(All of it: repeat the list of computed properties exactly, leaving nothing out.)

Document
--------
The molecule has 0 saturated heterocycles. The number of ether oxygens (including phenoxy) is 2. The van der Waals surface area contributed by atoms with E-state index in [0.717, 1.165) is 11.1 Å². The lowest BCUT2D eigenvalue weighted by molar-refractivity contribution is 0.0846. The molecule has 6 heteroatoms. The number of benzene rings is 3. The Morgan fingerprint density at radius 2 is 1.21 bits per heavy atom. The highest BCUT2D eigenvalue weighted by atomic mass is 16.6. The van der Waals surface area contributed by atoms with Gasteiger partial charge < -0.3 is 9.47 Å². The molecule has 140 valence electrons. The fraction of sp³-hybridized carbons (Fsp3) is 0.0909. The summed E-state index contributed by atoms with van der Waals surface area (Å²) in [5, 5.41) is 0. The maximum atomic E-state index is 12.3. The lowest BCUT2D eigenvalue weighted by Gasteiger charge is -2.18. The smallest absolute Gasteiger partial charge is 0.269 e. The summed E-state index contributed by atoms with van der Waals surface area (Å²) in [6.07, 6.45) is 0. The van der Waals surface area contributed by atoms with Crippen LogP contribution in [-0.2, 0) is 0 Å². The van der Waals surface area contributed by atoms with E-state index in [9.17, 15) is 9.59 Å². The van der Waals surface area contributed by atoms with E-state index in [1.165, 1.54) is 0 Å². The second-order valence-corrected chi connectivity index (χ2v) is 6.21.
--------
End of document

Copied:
The molecule has 0 saturated heterocycles. The number of ether oxygens (including phenoxy) is 2. The van der Waals surface area contributed by atoms with E-state index in [0.717, 1.165) is 11.1 Å². The lowest BCUT2D eigenvalue weighted by molar-refractivity contribution is 0.0846. The molecule has 6 heteroatoms. The number of benzene rings is 3. The Morgan fingerprint density at radius 2 is 1.21 bits per heavy atom. The highest BCUT2D eigenvalue weighted by atomic mass is 16.6. The van der Waals surface area contributed by atoms with Gasteiger partial charge < -0.3 is 9.47 Å². The molecule has 140 valence electrons. The fraction of sp³-hybridized carbons (Fsp3) is 0.0909. The summed E-state index contributed by atoms with van der Waals surface area (Å²) in [5, 5.41) is 0. The maximum atomic E-state index is 12.3. The lowest BCUT2D eigenvalue weighted by Gasteiger charge is -2.18. The smallest absolute Gasteiger partial charge is 0.269 e. The summed E-state index contributed by atoms with van der Waals surface area (Å²) in [6.07, 6.45) is 0. The van der Waals surface area contributed by atoms with Crippen LogP contribution in [-0.2, 0) is 0 Å². The van der Waals surface area contributed by atoms with E-state index in [9.17, 15) is 9.59 Å². The van der Waals surface area contributed by atoms with E-state index in [1.165, 1.54) is 0 Å². The second-order valence-corrected chi connectivity index (χ2v) is 6.21.